Good Morning Stewart Family,
This week marks the anniversary of an invention that we may take for granted in the modern age. On October 21st it will mark the 138th year since Thomas Edison successfully invented the incandescent light bulb. In his laboratory in Menlo Park, New Jersey he successfully kept his electric lamp with a carbonized filament lit for over 13 hours. His success was a result of combining the three factors of a durable incandescent material, elimination of air from the bulb, and a filament material of high resistance. This invention was truly groundbreaking as it provided people with a cheap, safe, and convenient method of illumination. In recognition of this benchmark invention, let’s cover the process of moving our customers’ lamps.
This week I would like to cover how we move our customer’s lamps. It should go without saying that lamps should be packed in cartons and the shades packed separately, with only a few rare exceptions. Also, the one thing that we should all know by now is that we are not allowed to take light-bulbs. The reasoning behind this is because light-bulbs must have a vacuum inside them to operate properly and since they are encased in a lightweight glass it renders the bulbs extremely delicate and unable to withstand normal transit.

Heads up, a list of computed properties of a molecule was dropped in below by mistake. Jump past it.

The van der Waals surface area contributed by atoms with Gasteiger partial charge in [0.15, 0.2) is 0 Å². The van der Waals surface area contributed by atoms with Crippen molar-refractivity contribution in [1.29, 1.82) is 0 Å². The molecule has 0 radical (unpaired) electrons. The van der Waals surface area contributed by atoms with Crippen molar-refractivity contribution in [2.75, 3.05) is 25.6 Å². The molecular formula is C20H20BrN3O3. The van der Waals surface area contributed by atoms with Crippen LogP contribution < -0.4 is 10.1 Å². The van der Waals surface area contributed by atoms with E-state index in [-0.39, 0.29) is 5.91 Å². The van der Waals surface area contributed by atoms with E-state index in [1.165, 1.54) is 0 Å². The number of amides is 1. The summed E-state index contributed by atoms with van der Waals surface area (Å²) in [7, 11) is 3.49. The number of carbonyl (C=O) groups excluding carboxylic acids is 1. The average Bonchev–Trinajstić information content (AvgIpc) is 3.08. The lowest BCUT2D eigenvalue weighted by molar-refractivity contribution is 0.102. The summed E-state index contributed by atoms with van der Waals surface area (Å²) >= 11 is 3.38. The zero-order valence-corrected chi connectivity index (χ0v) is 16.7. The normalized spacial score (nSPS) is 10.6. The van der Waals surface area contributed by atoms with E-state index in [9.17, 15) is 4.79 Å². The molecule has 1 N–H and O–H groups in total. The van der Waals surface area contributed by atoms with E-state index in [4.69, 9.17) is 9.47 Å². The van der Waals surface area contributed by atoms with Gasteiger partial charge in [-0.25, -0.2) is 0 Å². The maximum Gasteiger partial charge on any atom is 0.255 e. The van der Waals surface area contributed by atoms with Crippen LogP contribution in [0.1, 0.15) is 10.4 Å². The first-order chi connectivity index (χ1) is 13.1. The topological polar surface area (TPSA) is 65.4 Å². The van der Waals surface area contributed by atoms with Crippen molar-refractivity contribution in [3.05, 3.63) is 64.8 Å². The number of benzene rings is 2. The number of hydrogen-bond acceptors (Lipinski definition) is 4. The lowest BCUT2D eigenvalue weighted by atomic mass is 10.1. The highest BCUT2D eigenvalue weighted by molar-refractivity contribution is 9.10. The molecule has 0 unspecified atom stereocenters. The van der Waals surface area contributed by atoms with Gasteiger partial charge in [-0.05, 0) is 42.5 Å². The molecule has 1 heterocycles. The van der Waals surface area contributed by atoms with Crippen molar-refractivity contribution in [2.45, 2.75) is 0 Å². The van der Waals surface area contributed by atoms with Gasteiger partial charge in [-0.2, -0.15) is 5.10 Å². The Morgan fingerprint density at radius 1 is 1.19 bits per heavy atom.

The biggest claims I see from lamps are from the glass or porcelain desk/table top lamps. This is usually because they are packed with other items in the carton and the shifting around of those items seems to cause the damage. These fragile lamps must be placed in a carton surrounded by paper so they are not in contact with the exterior wall of the carton nor have the ability to move, because as far as packing is concerned, movement is your biggest enemy.
So don’t take those light-bulbs, pack those lamps, and ensure that items are packed securely in our cartons.